Keyword Understanding works on the understanding of the concepts of size and colour, and one and two-step directions of increasing difficulty. It also targets the child or adult’s ability to follow directions which include the words before/after, first & then.
Inference Pics is designed to elicit verbal expression and target the ability to make inferences. It uses real-life pictures depicting events, conversations, thoughts, feelings, jobs, places and seasons. Inference Pics will get people talking, help them to foster key social skills and master the ability to make social inferences.
Conversation PaceboardConversation Paceboard is designed to help adults with imprecise articulation and a fast speaking rate to pace their speech and improve their intelligibility in conversation. The visual cues make it a modern pacing board with a motivating difference.
Speech Pacesetter Pro
Designed specifically for clients with stuttering, cluttering and dysarthria, Speech Pacesetter Pro offers clever visual and audio cues that can effectively reduce rate of speech and improve speech clarity. Includes a built-in library of short stories and allows you to create and save a library of custom reading passages.
Therapy for Verbs
Therapy for Verbs is designed for children and adult who have difficulty retrieving and naming verbs. It includes over 100 clear, large, high-quality pictures of people doing activities and a customisable verb test.
Noun Trainer Personal
Noun Trainer Personal includes over 100 high-quality pictures of objects that a person may own, 2 evidence-based naming treatments (semantic feature analysis & errorless learning) as well as a customisable naming test.
Noun Trainer includes over 100 high-quality pictures of items commonly found in the home, 2 evidence-based naming treatments (semantic feature analysis & errorless learning) as well as a customisable naming test.
This affordable app brings a novel way of carrying out pacing therapy for adult speech and language therapists.
If you work with people with dysarthria, Parkinson’s, or other clients who need to slow their rate of speech, Conversation Paceboard is a wonderful app to add to your toolkit.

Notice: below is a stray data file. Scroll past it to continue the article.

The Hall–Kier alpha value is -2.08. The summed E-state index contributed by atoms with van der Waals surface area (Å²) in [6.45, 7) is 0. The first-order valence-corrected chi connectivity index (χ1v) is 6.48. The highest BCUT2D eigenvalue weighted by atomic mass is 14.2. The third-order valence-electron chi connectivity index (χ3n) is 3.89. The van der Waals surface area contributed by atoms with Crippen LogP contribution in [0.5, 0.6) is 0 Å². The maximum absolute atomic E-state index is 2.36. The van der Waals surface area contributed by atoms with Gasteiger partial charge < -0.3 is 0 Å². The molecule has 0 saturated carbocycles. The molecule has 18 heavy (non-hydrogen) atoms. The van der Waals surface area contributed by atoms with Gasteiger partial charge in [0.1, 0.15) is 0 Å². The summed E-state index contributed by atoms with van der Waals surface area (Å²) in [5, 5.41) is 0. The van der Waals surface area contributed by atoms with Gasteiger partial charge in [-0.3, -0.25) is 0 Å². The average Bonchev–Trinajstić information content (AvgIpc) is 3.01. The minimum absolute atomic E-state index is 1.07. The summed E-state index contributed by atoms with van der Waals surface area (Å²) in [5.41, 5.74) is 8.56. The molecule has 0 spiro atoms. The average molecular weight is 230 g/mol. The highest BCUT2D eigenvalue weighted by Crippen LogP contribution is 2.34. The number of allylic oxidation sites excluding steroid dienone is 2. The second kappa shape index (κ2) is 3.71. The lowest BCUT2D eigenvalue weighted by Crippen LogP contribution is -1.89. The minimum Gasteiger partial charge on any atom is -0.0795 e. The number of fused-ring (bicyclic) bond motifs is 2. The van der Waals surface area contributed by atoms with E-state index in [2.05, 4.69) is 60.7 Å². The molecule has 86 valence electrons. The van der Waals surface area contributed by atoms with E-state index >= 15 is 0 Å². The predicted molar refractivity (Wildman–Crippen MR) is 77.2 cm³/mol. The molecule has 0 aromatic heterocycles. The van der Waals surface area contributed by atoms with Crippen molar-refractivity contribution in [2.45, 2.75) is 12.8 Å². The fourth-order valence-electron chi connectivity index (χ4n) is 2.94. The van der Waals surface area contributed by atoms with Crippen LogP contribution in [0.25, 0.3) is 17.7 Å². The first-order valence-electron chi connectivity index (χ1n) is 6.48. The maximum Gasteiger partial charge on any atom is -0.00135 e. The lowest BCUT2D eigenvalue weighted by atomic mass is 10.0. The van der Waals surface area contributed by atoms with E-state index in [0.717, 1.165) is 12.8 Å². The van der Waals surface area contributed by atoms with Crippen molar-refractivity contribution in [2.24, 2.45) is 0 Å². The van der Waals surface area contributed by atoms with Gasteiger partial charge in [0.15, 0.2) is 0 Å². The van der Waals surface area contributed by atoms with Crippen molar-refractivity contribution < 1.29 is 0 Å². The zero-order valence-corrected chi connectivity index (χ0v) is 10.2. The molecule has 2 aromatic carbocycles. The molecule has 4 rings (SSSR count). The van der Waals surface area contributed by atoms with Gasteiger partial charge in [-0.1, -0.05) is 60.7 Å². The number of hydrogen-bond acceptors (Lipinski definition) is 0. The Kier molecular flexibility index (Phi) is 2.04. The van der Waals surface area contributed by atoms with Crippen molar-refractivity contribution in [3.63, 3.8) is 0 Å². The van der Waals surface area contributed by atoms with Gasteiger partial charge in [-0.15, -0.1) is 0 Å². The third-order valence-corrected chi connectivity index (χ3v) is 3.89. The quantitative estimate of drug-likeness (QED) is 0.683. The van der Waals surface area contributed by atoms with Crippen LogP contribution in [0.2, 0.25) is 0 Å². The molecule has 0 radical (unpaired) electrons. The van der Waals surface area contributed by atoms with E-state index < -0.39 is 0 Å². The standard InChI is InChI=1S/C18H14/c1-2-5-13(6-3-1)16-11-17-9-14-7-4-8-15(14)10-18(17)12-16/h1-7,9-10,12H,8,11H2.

Every child I have used it with has been very engaged by the lovely, brightly-coloured pictures, and has quite happily kept on listening and following the instructions.
People often think of the term Augmentative and Alternative Communication as referring to a high-tech device that talks for the person with communication difficulty but that’s not quite right. For sure, high-tech devices are types of AAC but the term really refers to...read more
It is often assumed that people with dementia cannot benefit much from speech and language therapy. People may consider their memory so impaired that they are unlikely to be able to retain what they learn in therapy. However people with primary progressive aphasia...read more
Inferencing is a term that is familiar to speech therapists and teachers. It means understanding information that is inferred or not directly stated. Let’s take an example. Look at the picture above and see if you can work out what has happened. When you see the...read more
The Growing Use of iPads in Our Speech Therapy Department Hi. My name’s Kathy Cann. I work as Clinical Lead for Communication in County Durham and Darlington NHS Trust in the UK and run the Aphasia Friendly Resources website. We've really tried to embrace the growth...read more
Aphasia can affect speaking, comprehension, reading and writing to varying degrees. While there are different types of aphasia, word-finding difficulties tend to be common across all types. Let's take a look at one of the tried and tested treatment approaches for...read more
June is aphasia awareness month. The National Aphasia Association 2016 survey revealed that a huge 84.5% of people have never heard the term “aphasia”. Only 8.8% can identify it as a language disorder. Aphasia is a disability affecting speech, understanding, reading...read more
Lorraine Curran, Speech Therapist & Founder
Lorraine has worked as a Speech and Language Therapist in the National Health Service (NHS) in the South East of England and on a CARF accredited acute neurological rehabilitation unit in a private London hospital. She specialises in adults with acquired neurological conditions (i.e. Stroke, Brain Injury, Parkinson’s Disease, Multiple Sclerosis, Motor Neurone Disease). Lorraine has acted as a consultant to the Royal College of Speech and Language Therapists (RCSLT) on matters of technology. She was lead author of the RCSLT CQ Live guideline on the use of apps in Speech and Language Therapy.